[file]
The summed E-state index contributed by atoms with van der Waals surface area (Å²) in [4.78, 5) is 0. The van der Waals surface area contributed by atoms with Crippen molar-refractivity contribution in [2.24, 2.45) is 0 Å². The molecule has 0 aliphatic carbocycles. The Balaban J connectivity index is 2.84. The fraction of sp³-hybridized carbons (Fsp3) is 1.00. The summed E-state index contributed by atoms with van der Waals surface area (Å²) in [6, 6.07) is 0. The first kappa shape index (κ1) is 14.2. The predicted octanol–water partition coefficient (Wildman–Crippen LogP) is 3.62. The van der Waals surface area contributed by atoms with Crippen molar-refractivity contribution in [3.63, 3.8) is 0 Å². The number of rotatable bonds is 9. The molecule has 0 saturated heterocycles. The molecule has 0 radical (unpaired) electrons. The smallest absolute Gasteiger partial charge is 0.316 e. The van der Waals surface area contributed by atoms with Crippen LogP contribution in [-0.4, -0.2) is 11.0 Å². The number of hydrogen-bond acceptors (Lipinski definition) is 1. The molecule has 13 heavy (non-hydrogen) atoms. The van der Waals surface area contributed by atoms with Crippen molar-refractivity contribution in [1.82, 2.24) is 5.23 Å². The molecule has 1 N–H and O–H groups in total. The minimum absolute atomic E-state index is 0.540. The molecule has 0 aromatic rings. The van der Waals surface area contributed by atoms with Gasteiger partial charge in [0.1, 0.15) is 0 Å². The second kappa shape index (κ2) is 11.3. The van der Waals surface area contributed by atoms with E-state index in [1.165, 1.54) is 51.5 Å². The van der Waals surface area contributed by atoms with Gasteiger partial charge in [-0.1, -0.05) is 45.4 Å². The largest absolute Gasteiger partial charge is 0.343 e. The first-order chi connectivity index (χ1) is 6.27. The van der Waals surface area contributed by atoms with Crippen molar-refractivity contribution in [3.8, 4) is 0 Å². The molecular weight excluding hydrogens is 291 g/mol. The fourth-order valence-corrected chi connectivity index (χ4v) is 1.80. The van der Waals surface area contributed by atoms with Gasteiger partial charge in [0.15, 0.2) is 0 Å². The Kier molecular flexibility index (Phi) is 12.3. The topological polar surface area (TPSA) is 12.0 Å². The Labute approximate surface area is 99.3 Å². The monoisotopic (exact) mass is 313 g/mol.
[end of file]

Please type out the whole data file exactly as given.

The summed E-state index contributed by atoms with van der Waals surface area (Å²) in [4.78, 5) is 0. The van der Waals surface area contributed by atoms with Crippen molar-refractivity contribution in [2.24, 2.45) is 0 Å². The molecule has 0 aliphatic carbocycles. The Balaban J connectivity index is 2.84. The fraction of sp³-hybridized carbons (Fsp3) is 1.00. The summed E-state index contributed by atoms with van der Waals surface area (Å²) in [6, 6.07) is 0. The first kappa shape index (κ1) is 14.2. The predicted octanol–water partition coefficient (Wildman–Crippen LogP) is 3.62. The van der Waals surface area contributed by atoms with Crippen molar-refractivity contribution in [3.63, 3.8) is 0 Å². The number of rotatable bonds is 9. The molecule has 0 saturated heterocycles. The molecule has 0 radical (unpaired) electrons. The smallest absolute Gasteiger partial charge is 0.316 e. The van der Waals surface area contributed by atoms with Crippen LogP contribution in [-0.4, -0.2) is 11.0 Å². The number of hydrogen-bond acceptors (Lipinski definition) is 1. The molecule has 13 heavy (non-hydrogen) atoms. The van der Waals surface area contributed by atoms with Crippen molar-refractivity contribution in [1.82, 2.24) is 5.23 Å². The molecule has 1 N–H and O–H groups in total. The minimum absolute atomic E-state index is 0.540. The molecule has 0 aromatic rings. The van der Waals surface area contributed by atoms with Gasteiger partial charge in [0.1, 0.15) is 0 Å². The second kappa shape index (κ2) is 11.3. The van der Waals surface area contributed by atoms with E-state index in [1.165, 1.54) is 51.5 Å². The van der Waals surface area contributed by atoms with Gasteiger partial charge in [-0.1, -0.05) is 45.4 Å². The largest absolute Gasteiger partial charge is 0.343 e. The first-order chi connectivity index (χ1) is 6.27. The van der Waals surface area contributed by atoms with Crippen molar-refractivity contribution in [3.8, 4) is 0 Å². The molecular weight excluding hydrogens is 291 g/mol. The fourth-order valence-corrected chi connectivity index (χ4v) is 1.80. The van der Waals surface area contributed by atoms with Gasteiger partial charge in [0.15, 0.2) is 0 Å². The Kier molecular flexibility index (Phi) is 12.3. The topological polar surface area (TPSA) is 12.0 Å². The Labute approximate surface area is 99.3 Å². The monoisotopic (exact) mass is 313 g/mol.